According to the installation instructions the foil is threaded up the forestay but I couldn't see how this could be achieved over a swaged terminal. Also according to the instructions, the plastic bearings which are inserted into the foil are split so that the are positioned either side of the forestay and the slid into the foil. So in order to get at the bearings, you have to be able to dismantle the foil.
My set up is about 10 years old so I expect to have the same corrosion problems as you but in spades ! /forums/images/graemlins/frown.gif

I'll take a look at the weekend.
 

jeremyshaw

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I had to do this job last year - though I got help since I really didn't know where to start.

Our Facnor was 8 years old and the top bearing seized. I think this was probably my fault for not flushing it often enough. Up there out of sight I didn't think of it whereas I flush the bottom drum quite regularly. Our boat sits around a lot in the Caribbean and there's a lot of Sahara dust out there which maybe got into the swivel.

You may get lucky, as we did. First we were able to run the top swage all through the extensions (I have 14mm rigging). Second we got all the s/s screws out without problems or drilling. They are quite likely on with threadlock (my new screws provided by Facnor were "pre-threadlocked") so you may need to heat them first.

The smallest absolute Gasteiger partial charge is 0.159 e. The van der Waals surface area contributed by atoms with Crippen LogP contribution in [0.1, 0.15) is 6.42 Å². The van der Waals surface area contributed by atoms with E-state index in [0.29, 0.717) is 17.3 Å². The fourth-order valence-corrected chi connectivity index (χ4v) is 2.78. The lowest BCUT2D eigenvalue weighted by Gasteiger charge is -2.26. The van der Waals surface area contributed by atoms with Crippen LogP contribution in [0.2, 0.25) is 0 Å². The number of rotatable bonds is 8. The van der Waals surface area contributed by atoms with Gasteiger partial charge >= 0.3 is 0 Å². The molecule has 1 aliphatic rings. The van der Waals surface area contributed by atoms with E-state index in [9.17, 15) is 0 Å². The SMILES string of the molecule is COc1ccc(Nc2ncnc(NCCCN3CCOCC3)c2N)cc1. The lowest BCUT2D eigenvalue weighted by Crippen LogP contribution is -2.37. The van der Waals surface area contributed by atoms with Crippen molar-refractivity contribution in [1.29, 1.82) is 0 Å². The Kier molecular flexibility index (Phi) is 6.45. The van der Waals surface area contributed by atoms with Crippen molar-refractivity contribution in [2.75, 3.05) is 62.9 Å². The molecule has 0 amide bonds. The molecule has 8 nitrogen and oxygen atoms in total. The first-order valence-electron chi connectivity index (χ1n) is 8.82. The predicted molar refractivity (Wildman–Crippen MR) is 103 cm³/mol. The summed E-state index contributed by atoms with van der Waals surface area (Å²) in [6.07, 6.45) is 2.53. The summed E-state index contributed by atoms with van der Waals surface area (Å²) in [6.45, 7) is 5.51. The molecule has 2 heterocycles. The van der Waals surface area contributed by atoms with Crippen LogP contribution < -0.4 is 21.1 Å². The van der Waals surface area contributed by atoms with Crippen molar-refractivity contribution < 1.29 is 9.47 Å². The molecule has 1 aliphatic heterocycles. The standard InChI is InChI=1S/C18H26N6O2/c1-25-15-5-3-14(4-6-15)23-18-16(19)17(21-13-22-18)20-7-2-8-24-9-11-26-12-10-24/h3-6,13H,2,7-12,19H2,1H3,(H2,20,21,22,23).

Getting the plastic spacers correctly positioned is a bit tricky but can be done with care.

Because I was in Bonaire at the time and could not afford huge delays I just ordered a whole new swivel and subsequently had the new one rebuilt. I have to say I found the UK agent not all that helpful, so I went to the US agent. The price was half (this was when the dollar was 1:1.9) but more importantly the US agent - charlestonspar.com - told me exactly what parts we'd need and got it all right. Of course I was going to pay a shipping charge either way, so that wasn't a factor for me.

You can check the swivel action by dropping it and lashing it down close to the drum with a strop then seeing how well it turns with usual tension on the halyard. I was oafish enough to wait until it completely seized and was lucky not to do more damage to the rig. With the load on those things trying to rip them apart I'm amazed they last as well as they do.

You can download parts PDFs from the Facnor site.
 

davel

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Hi Jeremy and thanks for this info.
Could I just clarify exactly what you replaced? Was it the halyard swivel that had siezed or was it the bearings within the forestay (or was it both)?
 

jeremyshaw

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[ QUOTE ]
Was it the halyard swivel that had siezed or was it the bearings within the forestay (or was it both)?

[/ QUOTE ]

It was the halyard swivel which had seized - or more precisely seized when under load - easing the halyard would probably have helped, in retrospect; I just dropped the sail.

The bearings within the forestay are not, I think, under much load, so it's the swivel (or drum) which is most likely to fail. However it would be prudent to replace them while one has the whole job apart.

BTW here's the link for the parts diagram
http://www.facnor.com/uk/technical_support/technical_brochures/headsail_furlers/fichiers/sd04.pdf
 

IanR

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28 Oct 2001
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I too have disassembled a Facnor SD Genoa furler and Main Furler